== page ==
Pyrrho
could have been substantively influenced by any of the Indian philosophers.

According to Christopher I. Beckwith 's analysis of the Aristocles Passage, adiaphora, astathmēta, and anepikrita are strikingly similar to the Buddhist Three marks of existence
Three marks of existence
, indicating that Pyrrho's teaching is based on Buddhism. Beckwith disputes Bett's argument about the translators, as the other reports of using translators in India, involving Alexander the Great
Alexander the Great
and Nearchus
Nearchus
, say they needed only one interpreter, and Onesicritus
Onesicritus
was criticized by other writers in antiquity for exaggerating. Besides, Pyrrho
Pyrrho
spent about 18 months in India, which is long enough to learn a foreign language.

It has been hypothesized that the gymnosophists were Jains , or Ajnanins , and that these are likely influences on Pyrrho.

SEE ALSO

* Ajñana * Callisthenes * Greco-Buddhism
Greco-Buddhism
* Nausiphanes

NOTES

* ^ Beckwith, Christopher I. (2015). Greek Buddha: Pyrrho\'s Encounter with Early Buddhism in Central Asia (PDF). Princeton University Press . pp. 22–23. ISBN 9781400866328 . * ^ Pulleyn, William (1830). The Etymological Compendium, Or, Portfolio of Origins and Inventions. T. Tegg. p. 353. * ^ "The Lives and Opinions of Eminent Philosophers". Peithô's Web. Retrieved March 23, 2016. * ^ Richard Bett, Pyrrho, His Antecedents and His Legacy, 2000, p177-8. * ^ Beckwith, Christopher I. (2015). Greek Buddha: Pyrrho\'s Encounter with Early Buddhism in Central Asia (PDF). Princeton University Press . p. 28. ISBN 9781400866328 . * ^ Beckwith, Christopher I. (2015). Greek Buddha: Pyrrho's Encounter with Early Buddhism in Central Asia. Princeton University Press . p. 221. ISBN 9781400866328 . * ^ Barua 1921 , p. 299. * ^ Jayatilleke 1963 , pp. 129-130. * ^ Flintoff 1980 .

REFERENCES

* This article incorporates text from a publication now in the public domain : Chisholm, Hugh, ed. (1911). " Pyrrho
Pyrrho
of Elis". Encyclopædia Britannica . 22 (11th ed.). Cambridge University Press. p. 696. * Algra, K., Barnes, J., Mansfeld, J. and Schofield, M. (eds.), The Cambridge History of Hellenistic Philosophy, Cambridge: Cambridge University Press, 1999. * Annas, Julia and Barnes, Jonathan, The Modes of Scepticism: Ancient Texts and Modern Interpretations, Cambridge: Cambridge University Press, 1985. * Barua, Benimadhab (1921). A History of Pre-Buddhistic Indian Philosophy (1st ed.). London: University of Calcutta. p. 468. * Beckwith, Christopher I., Greek Buddha. Pyrrho's Encounter with Early Buddhism in Central Asia, Princeton University Press, Princeton and Oxford, 2015. * Bett, Richard, "Aristocles on Timon on Pyrrho: The Text, Its Logic and its Credibility" Oxford Studies in Ancient Philosophy 12, (1994): 137-181. * Bett, Richard, "What did Pyrrho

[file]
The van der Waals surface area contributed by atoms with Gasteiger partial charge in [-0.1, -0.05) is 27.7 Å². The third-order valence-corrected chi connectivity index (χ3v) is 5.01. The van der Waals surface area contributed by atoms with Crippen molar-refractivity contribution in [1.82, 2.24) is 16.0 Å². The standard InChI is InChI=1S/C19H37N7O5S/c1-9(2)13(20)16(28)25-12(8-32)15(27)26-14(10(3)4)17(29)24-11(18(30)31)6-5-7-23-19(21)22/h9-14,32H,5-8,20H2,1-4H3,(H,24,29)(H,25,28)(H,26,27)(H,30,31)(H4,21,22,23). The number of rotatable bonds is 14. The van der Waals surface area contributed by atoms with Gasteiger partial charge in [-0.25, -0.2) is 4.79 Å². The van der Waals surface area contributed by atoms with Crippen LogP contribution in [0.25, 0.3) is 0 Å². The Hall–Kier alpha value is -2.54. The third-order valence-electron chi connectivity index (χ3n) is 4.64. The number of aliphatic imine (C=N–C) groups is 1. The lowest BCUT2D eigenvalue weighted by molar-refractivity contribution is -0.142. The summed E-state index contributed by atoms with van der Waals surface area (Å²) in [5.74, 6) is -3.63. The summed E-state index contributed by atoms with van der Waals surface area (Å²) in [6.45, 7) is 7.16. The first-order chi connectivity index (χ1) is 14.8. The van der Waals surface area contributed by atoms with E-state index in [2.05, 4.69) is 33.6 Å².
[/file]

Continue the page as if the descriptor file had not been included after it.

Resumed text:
Pyrrho
Think about the Nature of the Divine and the Good?" Phronesis 39, (1994): 303-337. * Bett, Richard, Pyrrho, His Antecedents, and His Legacy, Oxford: Oxford University Press, 2000. * Brunschwig, Jacques, "Introduction: the Beginnings of Hellenistic Epistemology" in Algra, Barnes, Mansfeld and Schofield (eds.), The Cambridge History of Hellenistic Philosophy, Cambridge: Cambridge University Press, 1999, 229-259. * Burnyeat, Myles (ed.), The Skeptical Tradition, Berkeley: University of California Press, 1983. * Burnyeat, Myles and Frede, Michael (eds.), The Original Sceptics: A Controversy, Indianapolis: Hackett, 1997. * Doomen, Jasper, "The Problems of Scepticism" Logical Analysis and History of Philosophy 10 (2007): 36-52. * Flintoff, Everard (1980). " Pyrrho
Pyrrho
and India". Phronesis. Brill. 25 (1): 88–108. JSTOR
JSTOR
4182084 . * Halkias, Georgios, "The Self-immolation of Kalanos and other Luminous Encounters among Greeks and Indian Buddhists in the Hellenistic world". Journal of the Oxford Centre for Buddhist Studies, Vol. VIII, 2015: 163-186. * Hankinson, R.J., The Sceptics, London: Routledge, 1995. * Jayatilleke, K.N. (1963). Early Buddhist Theory of Knowledge (PDF) (1st ed.). London: George Allen & Unwin Ltd. p. 524. * Kuzminski, Adrian, Pyrrhonism; How the Ancient Greeks Reinvented Buddhism, Lanham, Lexington Books, 2008. * Long, A.A., Hellenistic Philosophy: Stoics, Epicureans, Sceptics, University of California Press, 1986. * Long, A.A